A Travellerspoint blog

I Do Know What I Don’t Know

overcast 60 °F

After yesterday’s modest weather debacle, some research seemed in order. I had dialed up the Weather Channel for the Sunshine Coast of British Columbia, as this area, north of Vancouver, is called. I checked the weather for the region this morning, as must always be done before making weigh. Same forecast as yesterday. I tried the weather channels on the VHF; found a couple of stations in French, despite being more than 1,000 miles from Quebec. I found an English language channel that sounded like a BBC broadcast, very proper, you know. Couldn’t understand a word over the VHF radio.


Finally, I did a Google search for marine weather and hit the jackpot: marine weather for the Strait of Georgia north of Nanaimo. Dead solid perfect. What a difference. There is a low-pressure system coming in this evening. Winds 10 – 20 knots today; 20 – 30 knots tomorrow. Sounds about right.

We had planned to head inland today through the Agamemnon Strait. That would have put us in narrow-ish waters flanked by very high mountains. In Chicago, the Windy City, winds were greatly accelerated by the tall buildings. This was due to the venturi effect. I don’t know if that would happen in this geography, but I also don’t want to find out that the answer is yes. Where we were going to anchor has not great protection to the south; it would have been our first stern tie anchoring. It was easy to say that the downside risk outweighed very little upside benefit. So, in Pender Harbor we will remain for a while. It’s secure, we have power, and a couple of down days were built into the schedule. And, in truth, we are both a little tired having pushed very hard since last Wednesday. However, right this minute that seems like a bad decision.


We are, probably, 40 miles north of Vancouver, and the hillsides around the harbor are very built up with many nice houses. There is not an uninterrupted road connecting this area to Vancouver; a ferry passage is required somewhere to connect to a road along the coast.

The large harbor, has several smaller alcoves called bays, each one discreet from the others. To get from bay to another can only be done on the water. The geography makes that seem reasonable. It’s hard to imagine how people even get to their houses. But, as the picture shows, it is a lovely place.

On Saturday, taking the boat out of the marina, I was uneasy about my knowledge of the boat. Now, having set up the chart plotter to my needs, having gone through the charts, and been on the water a few days, it’s all come back. At the house our routines are whatever we want them to be; on a boat our routines are whatever the boat requires for cruising and safety. We have to work a little harder at them now, they are less ingrained, and we are applying them in a new context.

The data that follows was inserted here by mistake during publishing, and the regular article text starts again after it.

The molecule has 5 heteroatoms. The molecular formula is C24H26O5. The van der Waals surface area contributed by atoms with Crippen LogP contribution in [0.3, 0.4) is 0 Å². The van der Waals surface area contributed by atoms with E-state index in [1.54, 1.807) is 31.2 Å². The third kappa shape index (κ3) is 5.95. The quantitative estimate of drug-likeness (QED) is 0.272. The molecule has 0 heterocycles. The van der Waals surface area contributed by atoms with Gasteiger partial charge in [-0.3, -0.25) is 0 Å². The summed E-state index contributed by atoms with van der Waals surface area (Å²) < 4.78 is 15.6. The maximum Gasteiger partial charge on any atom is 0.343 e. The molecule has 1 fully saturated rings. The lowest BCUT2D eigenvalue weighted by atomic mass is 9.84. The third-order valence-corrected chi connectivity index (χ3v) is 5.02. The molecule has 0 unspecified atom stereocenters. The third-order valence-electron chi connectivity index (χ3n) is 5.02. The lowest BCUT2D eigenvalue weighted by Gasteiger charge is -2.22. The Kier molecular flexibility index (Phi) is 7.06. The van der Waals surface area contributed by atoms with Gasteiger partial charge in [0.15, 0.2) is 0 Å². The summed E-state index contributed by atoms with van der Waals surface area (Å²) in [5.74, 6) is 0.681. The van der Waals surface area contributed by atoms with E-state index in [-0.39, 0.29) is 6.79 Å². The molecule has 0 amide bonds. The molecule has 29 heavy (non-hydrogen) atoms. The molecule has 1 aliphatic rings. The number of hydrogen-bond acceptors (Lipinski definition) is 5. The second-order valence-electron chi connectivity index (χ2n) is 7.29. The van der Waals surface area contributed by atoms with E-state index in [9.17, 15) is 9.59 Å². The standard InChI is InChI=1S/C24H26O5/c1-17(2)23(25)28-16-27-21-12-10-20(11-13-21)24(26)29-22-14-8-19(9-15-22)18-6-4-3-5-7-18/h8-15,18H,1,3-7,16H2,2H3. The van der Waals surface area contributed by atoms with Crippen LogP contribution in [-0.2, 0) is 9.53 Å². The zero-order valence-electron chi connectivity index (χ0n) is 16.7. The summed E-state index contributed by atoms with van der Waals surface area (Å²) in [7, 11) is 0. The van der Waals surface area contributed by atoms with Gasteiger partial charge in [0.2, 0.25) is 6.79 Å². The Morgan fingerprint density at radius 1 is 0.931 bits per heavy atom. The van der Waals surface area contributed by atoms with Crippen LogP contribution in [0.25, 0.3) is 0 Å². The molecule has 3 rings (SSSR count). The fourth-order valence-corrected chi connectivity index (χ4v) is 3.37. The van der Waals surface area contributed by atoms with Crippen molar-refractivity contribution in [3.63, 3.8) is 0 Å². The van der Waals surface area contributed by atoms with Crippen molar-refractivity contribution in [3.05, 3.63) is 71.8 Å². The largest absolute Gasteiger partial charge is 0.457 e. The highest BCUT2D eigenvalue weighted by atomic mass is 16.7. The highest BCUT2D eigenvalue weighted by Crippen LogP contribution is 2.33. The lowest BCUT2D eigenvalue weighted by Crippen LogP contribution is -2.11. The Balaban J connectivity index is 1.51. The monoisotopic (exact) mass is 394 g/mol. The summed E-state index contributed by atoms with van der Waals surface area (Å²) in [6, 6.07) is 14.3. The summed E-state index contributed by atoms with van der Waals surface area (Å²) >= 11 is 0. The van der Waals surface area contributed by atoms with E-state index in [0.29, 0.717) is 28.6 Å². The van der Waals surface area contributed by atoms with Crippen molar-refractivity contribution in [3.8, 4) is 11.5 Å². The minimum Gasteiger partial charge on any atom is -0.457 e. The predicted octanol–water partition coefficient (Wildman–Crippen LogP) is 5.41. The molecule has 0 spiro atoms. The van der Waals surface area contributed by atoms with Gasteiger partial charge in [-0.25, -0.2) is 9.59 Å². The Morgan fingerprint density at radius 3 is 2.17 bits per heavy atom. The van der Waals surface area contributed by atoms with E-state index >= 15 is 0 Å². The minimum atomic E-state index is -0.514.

One thing that has been different on the north side of the border is the Great Canadian Anti Cleat Conspiracy. This is our second stop and there haven’t been any dock cleats for mooring. Big surprise. Instead, they use a rail system using 4x4’s. Short pieces are attached to the dock and then long pieces are run on top. Lines go under and around the top pieces. I suppose, if it’s what you use daily, not a big deal. I like cleats better if for no other reason than I avoid all the splinters in my hands and fingers. This was not an anticipated contingency and it’s hard to find a pin or needle to get them out. I have been using a not-very-sharp compass point that mostly works.


  • This has been our first experience with a diesel heating system on a boat. It works like a radiant heat system, circulating warm water in front of fans. I must work pretty well; I am comfortable and Carol is too hot.
  • I haven't had too many successful pictures so far. It's pretty simple: the water has been so choppy or rough that auto focus cannot keep up. Frame a shot, and by the camera goes click, and I am as likely to have a picture of the sky or my foot.
  • We went out to dinner and walked around some and the area is striking; it is Snow Falling on Cedars, remarkably lush and green. Most of the trees are Spruce, Fir, Cedar with the occasional Maple. Dinner was pub fare. Carol tells everybody everything, a well known fact to all reading this blog. So, she told the owner that this was, sort of, a 50th anniversary deal. He, being a nice man, prepared and served us a tasty flambé dessert.
  • Just a few days into the trip we are running short of two critical commodities: toilet paper and scotch. Fortunately, there is a small store nearby that sells both.
  • I have been using this website since day 1 in our boat, that being 2007. Having studied and learned to build web pages, I am increasingly frustrated with this resource. It is, probably, 1995 technology, and not very good even for that year.

The weather forecast has remained the same but there has been a 24-hr. shift back. It now looks like Saturday noon will be the earliest we can safely leave the dock. When we arrived we were the only boat; several have since come in, presumably, for the weather. A certain stoicism is required to survive boating: weather happens. Our worst time was in the Bahamas, at Emerald Bay, when we were stuck for 10 days, not being able to safely navigate the channel to open water. Last year in Maine we got fogged in for several days before we were able to leave the dock even for the first leg. All cruisers should remember the last line of the poem “On His Blindness,” by John Milton: They also serve who only stand and wait.

Posted by sailziveli 08:48 Archived in Canada Tagged boats sailing boating sails sailboats

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